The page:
BOOKS: Freedom: Sebastian Junger

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Jul. 3—Sebastian Junger often packs several cohesive arguments into thin volumes.

In "Tribe," Junger examined the idea of community, of belonging, in curbing post-traumatic stress disorder among soldiers following war.

In "War," he delved into combat situations, derived from experience and research.

In his latest book, "Freedom," Junger looks at the concept of independence wedged against the concept of interdependence.

People may say they are free and independent, but as a society, we depend on one another, social standards and the government to a tremendous degree.

We take a lot of stuff for granted — from purchasing groceries and clothing in stores, to utilities in our homes and in the places we go, traveling on roads, etc. Even the most self-reliant person with a vehicle still must depend on corporate refineries making gasoline.

"Freedom" basically boils down its arguments to the more we rely on services, the more things we take for granted, the less freedom we enjoy.

As part of his case, Junger and several unnamed men take walks along a rail line on the East Coast. They carry their packs on their backs. They have some money. They eat at diners and by campfire. They live under the stars or under railroad bridges.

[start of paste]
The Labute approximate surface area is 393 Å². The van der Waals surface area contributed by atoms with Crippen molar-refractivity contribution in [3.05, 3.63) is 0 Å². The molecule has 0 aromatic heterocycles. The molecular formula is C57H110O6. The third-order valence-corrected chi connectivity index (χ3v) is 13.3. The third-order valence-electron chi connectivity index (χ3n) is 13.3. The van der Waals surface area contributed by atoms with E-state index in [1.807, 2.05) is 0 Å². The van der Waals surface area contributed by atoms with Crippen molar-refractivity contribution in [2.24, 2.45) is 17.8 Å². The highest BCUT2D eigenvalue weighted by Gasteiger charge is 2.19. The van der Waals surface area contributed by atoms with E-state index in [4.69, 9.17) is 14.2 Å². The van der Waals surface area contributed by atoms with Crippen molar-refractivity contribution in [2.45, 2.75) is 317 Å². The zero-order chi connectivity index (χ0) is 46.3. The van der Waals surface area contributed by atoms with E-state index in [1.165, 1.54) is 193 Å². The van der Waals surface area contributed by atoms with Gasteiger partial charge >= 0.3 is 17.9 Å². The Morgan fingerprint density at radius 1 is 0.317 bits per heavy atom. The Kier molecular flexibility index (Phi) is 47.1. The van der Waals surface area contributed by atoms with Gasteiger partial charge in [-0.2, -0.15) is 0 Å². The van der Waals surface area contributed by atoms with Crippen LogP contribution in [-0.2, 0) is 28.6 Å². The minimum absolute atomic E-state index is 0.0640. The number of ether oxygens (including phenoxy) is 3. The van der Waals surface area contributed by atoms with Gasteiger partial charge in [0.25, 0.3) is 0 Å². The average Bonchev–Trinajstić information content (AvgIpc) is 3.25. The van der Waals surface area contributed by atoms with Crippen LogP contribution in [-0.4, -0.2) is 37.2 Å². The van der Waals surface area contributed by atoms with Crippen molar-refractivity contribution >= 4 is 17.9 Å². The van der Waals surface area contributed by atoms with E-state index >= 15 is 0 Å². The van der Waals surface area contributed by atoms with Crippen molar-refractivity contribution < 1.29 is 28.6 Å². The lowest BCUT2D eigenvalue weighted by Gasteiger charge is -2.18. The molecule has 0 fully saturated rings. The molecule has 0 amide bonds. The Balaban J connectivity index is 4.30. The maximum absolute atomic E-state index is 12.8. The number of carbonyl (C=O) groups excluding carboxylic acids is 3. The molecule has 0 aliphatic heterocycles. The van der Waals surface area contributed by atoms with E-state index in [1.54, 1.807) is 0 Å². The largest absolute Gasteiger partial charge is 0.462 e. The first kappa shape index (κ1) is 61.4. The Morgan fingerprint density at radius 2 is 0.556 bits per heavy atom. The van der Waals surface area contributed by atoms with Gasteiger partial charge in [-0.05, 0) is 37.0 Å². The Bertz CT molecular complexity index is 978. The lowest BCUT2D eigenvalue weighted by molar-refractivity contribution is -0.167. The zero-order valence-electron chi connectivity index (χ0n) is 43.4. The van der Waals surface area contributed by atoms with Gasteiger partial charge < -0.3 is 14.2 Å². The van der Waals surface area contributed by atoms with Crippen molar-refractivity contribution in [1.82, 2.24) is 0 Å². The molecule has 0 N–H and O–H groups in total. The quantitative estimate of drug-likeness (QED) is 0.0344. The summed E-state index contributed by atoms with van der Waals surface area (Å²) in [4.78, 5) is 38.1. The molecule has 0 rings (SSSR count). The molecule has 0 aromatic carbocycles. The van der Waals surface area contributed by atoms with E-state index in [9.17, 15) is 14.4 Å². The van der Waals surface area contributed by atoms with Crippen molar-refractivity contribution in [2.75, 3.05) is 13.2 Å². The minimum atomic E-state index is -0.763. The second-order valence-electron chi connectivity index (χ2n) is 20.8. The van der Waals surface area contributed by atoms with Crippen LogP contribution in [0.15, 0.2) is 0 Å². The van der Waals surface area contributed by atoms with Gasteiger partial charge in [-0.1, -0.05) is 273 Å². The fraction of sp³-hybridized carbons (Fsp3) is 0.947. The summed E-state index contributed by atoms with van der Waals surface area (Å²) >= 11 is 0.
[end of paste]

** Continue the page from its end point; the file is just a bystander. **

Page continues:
It's not one long trek. Junger explains the trip was spread out over a number of hikes, with different people. He chronicles these journeys, avoiding law enforcement since it's illegal to walk the rails, encountering other people, dealing with weather, aching bodies, etc. Encountering people who think trading the problems of their daily lives for the hardships of walking and living outside would be liberating.

The trip sounds freeing but it comes at the cost of not having the services many people consider essential as well as sore feet and legs from walking many miles during a number of consecutive days.

Junger also details how small groups such as the Apaches can thwart the military might and wills of much larger forces for years.

Junger is always interesting to read. And "Freedom" keeps a reader's interest but its message is not as clear as his previous books.

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